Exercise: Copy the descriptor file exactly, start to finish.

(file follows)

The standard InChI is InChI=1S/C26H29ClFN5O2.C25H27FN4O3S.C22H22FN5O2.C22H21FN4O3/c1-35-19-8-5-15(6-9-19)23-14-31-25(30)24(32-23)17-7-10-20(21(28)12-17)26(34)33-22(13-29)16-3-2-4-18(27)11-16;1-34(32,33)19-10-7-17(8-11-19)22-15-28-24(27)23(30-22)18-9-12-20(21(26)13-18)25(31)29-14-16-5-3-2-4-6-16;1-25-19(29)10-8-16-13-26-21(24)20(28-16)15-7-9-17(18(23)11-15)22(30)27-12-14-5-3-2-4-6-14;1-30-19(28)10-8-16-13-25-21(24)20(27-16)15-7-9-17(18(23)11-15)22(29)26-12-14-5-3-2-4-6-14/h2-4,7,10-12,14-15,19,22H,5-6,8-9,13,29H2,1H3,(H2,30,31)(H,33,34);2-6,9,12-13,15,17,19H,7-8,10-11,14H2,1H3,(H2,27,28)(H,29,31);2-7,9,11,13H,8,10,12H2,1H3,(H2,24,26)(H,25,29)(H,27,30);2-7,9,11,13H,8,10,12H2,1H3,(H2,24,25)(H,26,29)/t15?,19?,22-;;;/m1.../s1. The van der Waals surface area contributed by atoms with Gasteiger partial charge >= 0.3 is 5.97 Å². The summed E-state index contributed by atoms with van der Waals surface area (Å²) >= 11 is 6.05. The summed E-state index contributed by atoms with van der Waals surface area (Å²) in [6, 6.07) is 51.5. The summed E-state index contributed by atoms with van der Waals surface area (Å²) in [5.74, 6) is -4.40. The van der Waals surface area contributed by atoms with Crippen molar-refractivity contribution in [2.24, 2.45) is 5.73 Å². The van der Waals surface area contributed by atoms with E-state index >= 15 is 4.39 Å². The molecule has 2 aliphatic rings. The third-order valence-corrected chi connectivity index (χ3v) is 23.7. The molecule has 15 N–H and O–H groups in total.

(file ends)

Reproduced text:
The standard InChI is InChI=1S/C26H29ClFN5O2.C25H27FN4O3S.C22H22FN5O2.C22H21FN4O3/c1-35-19-8-5-15(6-9-19)23-14-31-25(30)24(32-23)17-7-10-20(21(28)12-17)26(34)33-22(13-29)16-3-2-4-18(27)11-16;1-34(32,33)19-10-7-17(8-11-19)22-15-28-24(27)23(30-22)18-9-12-20(21(26)13-18)25(31)29-14-16-5-3-2-4-6-16;1-25-19(29)10-8-16-13-26-21(24)20(28-16)15-7-9-17(18(23)11-15)22(30)27-12-14-5-3-2-4-6-14;1-30-19(28)10-8-16-13-25-21(24)20(27-16)15-7-9-17(18(23)11-15)22(29)26-12-14-5-3-2-4-6-14/h2-4,7,10-12,14-15,19,22H,5-6,8-9,13,29H2,1H3,(H2,30,31)(H,33,34);2-6,9,12-13,15,17,19H,7-8,10-11,14H2,1H3,(H2,27,28)(H,29,31);2-7,9,11,13H,8,10,12H2,1H3,(H2,24,26)(H,25,29)(H,27,30);2-7,9,11,13H,8,10,12H2,1H3,(H2,24,25)(H,26,29)/t15?,19?,22-;;;/m1.../s1. The van der Waals surface area contributed by atoms with Gasteiger partial charge >= 0.3 is 5.97 Å². The summed E-state index contributed by atoms with van der Waals surface area (Å²) >= 11 is 6.05. The summed E-state index contributed by atoms with van der Waals surface area (Å²) in [6, 6.07) is 51.5. The summed E-state index contributed by atoms with van der Waals surface area (Å²) in [5.74, 6) is -4.40. The van der Waals surface area contributed by atoms with Crippen molar-refractivity contribution in [2.24, 2.45) is 5.73 Å². The van der Waals surface area contributed by atoms with E-state index >= 15 is 4.39 Å². The molecule has 2 aliphatic rings. The third-order valence-corrected chi connectivity index (χ3v) is 23.7. The molecule has 15 N–H and O–H groups in total.